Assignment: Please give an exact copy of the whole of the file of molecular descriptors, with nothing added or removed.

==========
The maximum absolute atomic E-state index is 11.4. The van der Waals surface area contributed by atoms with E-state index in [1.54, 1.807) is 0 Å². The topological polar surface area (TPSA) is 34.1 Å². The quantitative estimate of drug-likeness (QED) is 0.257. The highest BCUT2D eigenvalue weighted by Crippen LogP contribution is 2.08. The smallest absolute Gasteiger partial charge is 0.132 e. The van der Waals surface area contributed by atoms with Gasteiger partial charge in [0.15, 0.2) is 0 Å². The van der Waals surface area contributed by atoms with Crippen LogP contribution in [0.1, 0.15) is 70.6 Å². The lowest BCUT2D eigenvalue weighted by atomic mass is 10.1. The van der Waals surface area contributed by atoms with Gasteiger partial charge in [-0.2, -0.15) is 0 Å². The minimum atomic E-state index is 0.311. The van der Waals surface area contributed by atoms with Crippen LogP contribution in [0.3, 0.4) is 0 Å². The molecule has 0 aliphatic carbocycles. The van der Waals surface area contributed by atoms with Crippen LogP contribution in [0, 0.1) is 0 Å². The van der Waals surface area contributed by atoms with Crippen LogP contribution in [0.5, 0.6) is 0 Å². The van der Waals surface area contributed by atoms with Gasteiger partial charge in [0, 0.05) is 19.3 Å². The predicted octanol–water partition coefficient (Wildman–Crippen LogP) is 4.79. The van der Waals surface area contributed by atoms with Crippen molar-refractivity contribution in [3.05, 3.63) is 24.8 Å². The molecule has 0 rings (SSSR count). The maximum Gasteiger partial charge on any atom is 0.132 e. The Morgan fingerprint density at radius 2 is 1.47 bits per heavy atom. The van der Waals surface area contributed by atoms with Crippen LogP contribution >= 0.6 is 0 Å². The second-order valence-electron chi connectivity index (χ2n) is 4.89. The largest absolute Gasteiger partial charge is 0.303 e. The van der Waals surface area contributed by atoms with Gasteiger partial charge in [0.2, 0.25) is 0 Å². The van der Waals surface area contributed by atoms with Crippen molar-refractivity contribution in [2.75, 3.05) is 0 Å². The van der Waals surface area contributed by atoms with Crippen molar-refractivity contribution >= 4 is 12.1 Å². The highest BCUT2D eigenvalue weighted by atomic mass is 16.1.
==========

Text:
The maximum absolute atomic E-state index is 11.4. The van der Waals surface area contributed by atoms with E-state index in [1.54, 1.807) is 0 Å². The topological polar surface area (TPSA) is 34.1 Å². The quantitative estimate of drug-likeness (QED) is 0.257. The highest BCUT2D eigenvalue weighted by Crippen LogP contribution is 2.08. The smallest absolute Gasteiger partial charge is 0.132 e. The van der Waals surface area contributed by atoms with Gasteiger partial charge in [0.15, 0.2) is 0 Å². The van der Waals surface area contributed by atoms with Crippen LogP contribution in [0.1, 0.15) is 70.6 Å². The lowest BCUT2D eigenvalue weighted by atomic mass is 10.1. The van der Waals surface area contributed by atoms with Gasteiger partial charge in [-0.2, -0.15) is 0 Å². The minimum atomic E-state index is 0.311. The van der Waals surface area contributed by atoms with Crippen LogP contribution in [0.3, 0.4) is 0 Å². The molecule has 0 aliphatic carbocycles. The van der Waals surface area contributed by atoms with Crippen LogP contribution in [0, 0.1) is 0 Å². The van der Waals surface area contributed by atoms with Crippen LogP contribution in [0.5, 0.6) is 0 Å². The van der Waals surface area contributed by atoms with Gasteiger partial charge in [0, 0.05) is 19.3 Å². The predicted octanol–water partition coefficient (Wildman–Crippen LogP) is 4.79. The van der Waals surface area contributed by atoms with Crippen molar-refractivity contribution in [3.05, 3.63) is 24.8 Å². The molecule has 0 rings (SSSR count). The maximum Gasteiger partial charge on any atom is 0.132 e. The Morgan fingerprint density at radius 2 is 1.47 bits per heavy atom. The van der Waals surface area contributed by atoms with Crippen LogP contribution >= 0.6 is 0 Å². The second-order valence-electron chi connectivity index (χ2n) is 4.89. The largest absolute Gasteiger partial charge is 0.303 e. The van der Waals surface area contributed by atoms with Gasteiger partial charge in [0.2, 0.25) is 0 Å². The van der Waals surface area contributed by atoms with Crippen molar-refractivity contribution in [2.75, 3.05) is 0 Å². The van der Waals surface area contributed by atoms with Crippen molar-refractivity contribution >= 4 is 12.1 Å². The highest BCUT2D eigenvalue weighted by atomic mass is 16.1.